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|Title: ||Giovanni Battista Montano as Architectural Draughtsman: Recording the Past and Designing the Future|
|Authors: ||Knight, Janina M.|
|Keywords: ||G.B. Montano|
|Issue Date: ||2008|
|Series/Report no.: ||Canadian theses|
|Abstract: ||Giovanni Battista Montano (1534-1621), who was born in Milan and trained as a woodcarver, relocated permanently to Rome in the early 1570s where his interest in sculpting was replaced by intense study of the city’s antique monuments and ruins. Although Montano carried out several sculptural and architectural projects during his time in Rome, it is his surviving corpus of drawings that testifies to his passion of exploring ancient architecture through the medium of drawing. While Montano was not famous during his lifetime, a large body of his intriguing designs became celebrated and widely circulated after his death thanks to the 1624 publication of Montano’s designs by his loyal pupil, Giovanni Battista Soria. Montano’s lifelong work differs from virtually all of his predecessors and contemporaries in its “fantastical” and ornamental nature.
This thesis explores Montano’s artistic training as it relates to his later interest in imaginatively reconstructing antique buildings, along with his disregard for archaeological or historical accuracy. The subject matter upon which Montano focused is discussed, along with his objective in creating a large corpus of half-historical, half-invented drawings. His drawing techniques are explored with specific reference to the largest group of extant Montano drawings, today housed in Sir John Soane’s Museum, London, England, and also in reference to three original Montano drawings in the Centre Canadien d’Architecture/Canadian Centre for Architecture, Montréal. Also explored is the legacy and impact of Montano’s drawings and the later publications of his designs on the works of Roman Baroque architects, specifically Borromini and Bernini. This thesis ultimately attempts to understand the impact of the intellectual and artistic environment surrounding Montano in late sixteenth and early seventeenth century Rome, his drawing techniques, his choice of subject matter, and the reception that his unique works received from contemporary artists and intellectuals, along with those of the following generation.|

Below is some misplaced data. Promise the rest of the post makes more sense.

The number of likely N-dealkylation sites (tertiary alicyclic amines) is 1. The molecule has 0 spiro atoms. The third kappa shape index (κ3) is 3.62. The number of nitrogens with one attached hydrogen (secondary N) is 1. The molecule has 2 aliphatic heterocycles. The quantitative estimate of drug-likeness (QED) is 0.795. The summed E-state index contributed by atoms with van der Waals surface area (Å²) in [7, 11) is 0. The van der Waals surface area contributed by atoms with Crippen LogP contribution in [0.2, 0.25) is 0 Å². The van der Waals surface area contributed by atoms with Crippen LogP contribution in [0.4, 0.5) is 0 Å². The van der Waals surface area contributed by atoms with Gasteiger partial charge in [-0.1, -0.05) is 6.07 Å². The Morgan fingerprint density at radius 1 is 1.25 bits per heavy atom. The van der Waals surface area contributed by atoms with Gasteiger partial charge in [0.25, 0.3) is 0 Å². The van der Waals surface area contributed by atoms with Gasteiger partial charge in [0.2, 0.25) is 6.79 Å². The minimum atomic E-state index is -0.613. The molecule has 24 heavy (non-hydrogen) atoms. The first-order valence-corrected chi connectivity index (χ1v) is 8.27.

|Description: ||Thesis (Master, Art History) -- Queen's University, 2008-09-25 21:15:35.035|
|Appears in Collections:||Department of Art History and Art Conservation Graduate Projects|
Department of Art History and Art Conservation Faculty Papers
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